BASKING RIDGE, NJ — Verizon Wireless is moving the industry forward with the introduction of game-changing voice and data plans. The builder and operator of the nation’s most reliable wireless network today announced the immediate availability of new Nationwide Unlimited Anytime Minute Plans. The plans give customers all their calls – anytime to anyone in the U.S., including landline phones – at a flat rate for $99.99 monthly access. BroadbandAccess Plans are also being enhanced so customers now have two choices for Internet browsing, e-mail access and downloading files. The new BroadbandAccess plans, available on March 2, will offer customers monthly data plan options of 50 Megabytes (MB) or 5 Gigabytes (GB) (5,120 MB).

“Verizon Wireless is changing the way customers think about wireless,” said Mike Lanman, Verizon Wireless chief marketing officer. “The new flat rate voice plans truly free customers from the worry of counting minutes, while the new data plan options allow more customers to experience the freedom of mobile broadband. These enhancements are also an acknowledgement that wireless has evolved and more people than ever depend on it as a primary means of communication in every aspect of their lives.”

BroadbandAccess, the company’s flagship data service, allows customers to experience average download speeds of 600 kilobits per second (kbps) to 1.4 megabits per second and average upload speeds of 500-800 kbps, which means customers can download a 1 MB e-mail attachment in about eight seconds and upload the same-sized file in less than 13 seconds. Customers will be able to take full advantage of these speeds with two options: 50 MB data usage for $39.99 monthly access or 5 GB data usage for $59.99 monthly access.

“These new flat rate plans make mobile broadband more affordable than ever,” said Lanman. “The $39.99 plan is perfect for the occasional or light data user, while the $59.99 plan meets the needs of the majority of heavy data users. The plans are easy to understand and give customers the technology they need to manage their lives – both business and personal.”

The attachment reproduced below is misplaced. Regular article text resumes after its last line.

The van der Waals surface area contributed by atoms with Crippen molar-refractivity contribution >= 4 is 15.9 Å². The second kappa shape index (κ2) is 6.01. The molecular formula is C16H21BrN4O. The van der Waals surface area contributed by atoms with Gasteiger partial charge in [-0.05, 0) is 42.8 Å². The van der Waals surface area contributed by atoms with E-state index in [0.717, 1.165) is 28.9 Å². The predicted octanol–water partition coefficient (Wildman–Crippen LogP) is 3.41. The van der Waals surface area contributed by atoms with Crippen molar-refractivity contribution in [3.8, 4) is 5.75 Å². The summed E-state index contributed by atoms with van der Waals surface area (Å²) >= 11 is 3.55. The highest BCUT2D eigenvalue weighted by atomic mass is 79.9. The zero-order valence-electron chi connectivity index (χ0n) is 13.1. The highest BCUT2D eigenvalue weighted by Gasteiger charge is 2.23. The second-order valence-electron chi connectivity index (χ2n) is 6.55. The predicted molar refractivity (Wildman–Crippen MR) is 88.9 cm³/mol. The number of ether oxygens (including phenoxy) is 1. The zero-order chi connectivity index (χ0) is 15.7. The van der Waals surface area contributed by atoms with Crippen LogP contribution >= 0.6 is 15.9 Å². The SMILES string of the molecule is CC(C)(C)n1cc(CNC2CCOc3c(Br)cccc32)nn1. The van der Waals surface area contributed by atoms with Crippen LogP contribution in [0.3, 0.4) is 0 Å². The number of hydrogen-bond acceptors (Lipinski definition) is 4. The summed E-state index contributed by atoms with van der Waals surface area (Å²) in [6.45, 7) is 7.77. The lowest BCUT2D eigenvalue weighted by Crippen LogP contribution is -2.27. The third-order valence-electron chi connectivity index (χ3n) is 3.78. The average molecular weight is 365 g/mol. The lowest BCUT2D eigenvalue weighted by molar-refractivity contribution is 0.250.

Verizon Wireless can make this industry leading move because it has invested nearly $44 billion since it was formed – $5.5 billion on average every year – to increase the coverage and capacity of its national network and to add new services. The company was also the first to offer customers a guarantee that pays for equipment and service if customers are not satisfied within 30 days and want to move their service to a different carrier.

“Wireless service is a powerful tool that has vastly changed the way we live. Verizon Wireless decided to take the next step by evolving our plans to meet the needs of customers who depend on our service to stay connected. We have enhanced our pricing portfolio because some customers just needed more freedom for their wireless dollar,” Lanman added.

Here’s AT&T’s press release:

AT&T to Launch Unlimited U.S. Calling Plan

$99.99 Plan Available Feb. 22 for New and Existing Customers

San Antonio, Texas, February 19, 2008

AT&T Inc. (NYSE:T) announced today new unlimited voice plans targeted to wireless users who want the predictability of flat rate pricing for unlimited minutes. The plans will be available to new and existing wireless subscribers for $99.99 a month for unlimited U.S. calling on all devices with no domestic roaming or long distance charges. The plans can be combined with any current wireless data plan to give customers the ultimate in wireless freedom.

The new plans, available Feb. 22, can be ordered at one of AT&T’s 2,200 company-owned retail stores and kiosks, at www.att.com, or at one of the thousands of authorized AT&T retail locations. Existing customers can choose unlimited calling without extending their contract. New customers have the option of a month-to-month, 12 or 24 month contract.

As with other voice calling plans, AT&T customers can choose from a variety of MEdia Net and messaging plans to meet their needs. For example, customers with standard wireless phones* can choose a data plan such as $5 for 200 text, picture, video and instant messages or $35 for unlimited messaging and MEdia Net access.

“We are pleased to offer our customers these great new plans that deliver value and simplified pricing,” said Ralph de la Vega, president & CEO, AT&T Mobility. “This is a highly competitive market and we’re committed to moving fast to meet customer needs.”

AT&T customers benefit from the nation’s largest digital voice and data network, with 3G broadband available in more than 260 major metropolitan markets. The company recently announced plans to expand its 3G network to 350 markets, including all of the top 100.

*Standard wireless phones do not include smartphones or PDAs or the iPhone.